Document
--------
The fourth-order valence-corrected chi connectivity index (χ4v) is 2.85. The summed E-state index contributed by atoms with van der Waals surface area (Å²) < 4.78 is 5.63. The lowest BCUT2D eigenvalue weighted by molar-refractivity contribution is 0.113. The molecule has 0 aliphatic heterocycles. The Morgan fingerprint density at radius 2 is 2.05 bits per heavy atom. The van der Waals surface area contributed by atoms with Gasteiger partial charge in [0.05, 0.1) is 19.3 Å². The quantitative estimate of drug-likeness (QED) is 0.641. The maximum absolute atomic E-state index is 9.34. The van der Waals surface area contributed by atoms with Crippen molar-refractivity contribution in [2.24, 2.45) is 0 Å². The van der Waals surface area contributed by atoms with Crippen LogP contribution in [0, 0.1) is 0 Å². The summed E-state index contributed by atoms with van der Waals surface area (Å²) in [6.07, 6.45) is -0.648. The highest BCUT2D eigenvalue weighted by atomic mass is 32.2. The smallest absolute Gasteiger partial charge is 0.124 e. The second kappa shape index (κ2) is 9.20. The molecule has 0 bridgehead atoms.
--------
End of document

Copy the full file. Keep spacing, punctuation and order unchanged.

The fourth-order valence-corrected chi connectivity index (χ4v) is 2.85. The summed E-state index contributed by atoms with van der Waals surface area (Å²) < 4.78 is 5.63. The lowest BCUT2D eigenvalue weighted by molar-refractivity contribution is 0.113. The molecule has 0 aliphatic heterocycles. The Morgan fingerprint density at radius 2 is 2.05 bits per heavy atom. The van der Waals surface area contributed by atoms with Gasteiger partial charge in [0.05, 0.1) is 19.3 Å². The quantitative estimate of drug-likeness (QED) is 0.641. The maximum absolute atomic E-state index is 9.34. The van der Waals surface area contributed by atoms with Crippen molar-refractivity contribution in [2.24, 2.45) is 0 Å². The van der Waals surface area contributed by atoms with Crippen LogP contribution in [0, 0.1) is 0 Å². The summed E-state index contributed by atoms with van der Waals surface area (Å²) in [6.07, 6.45) is -0.648. The highest BCUT2D eigenvalue weighted by atomic mass is 32.2. The smallest absolute Gasteiger partial charge is 0.124 e. The second kappa shape index (κ2) is 9.20. The molecule has 0 bridgehead atoms.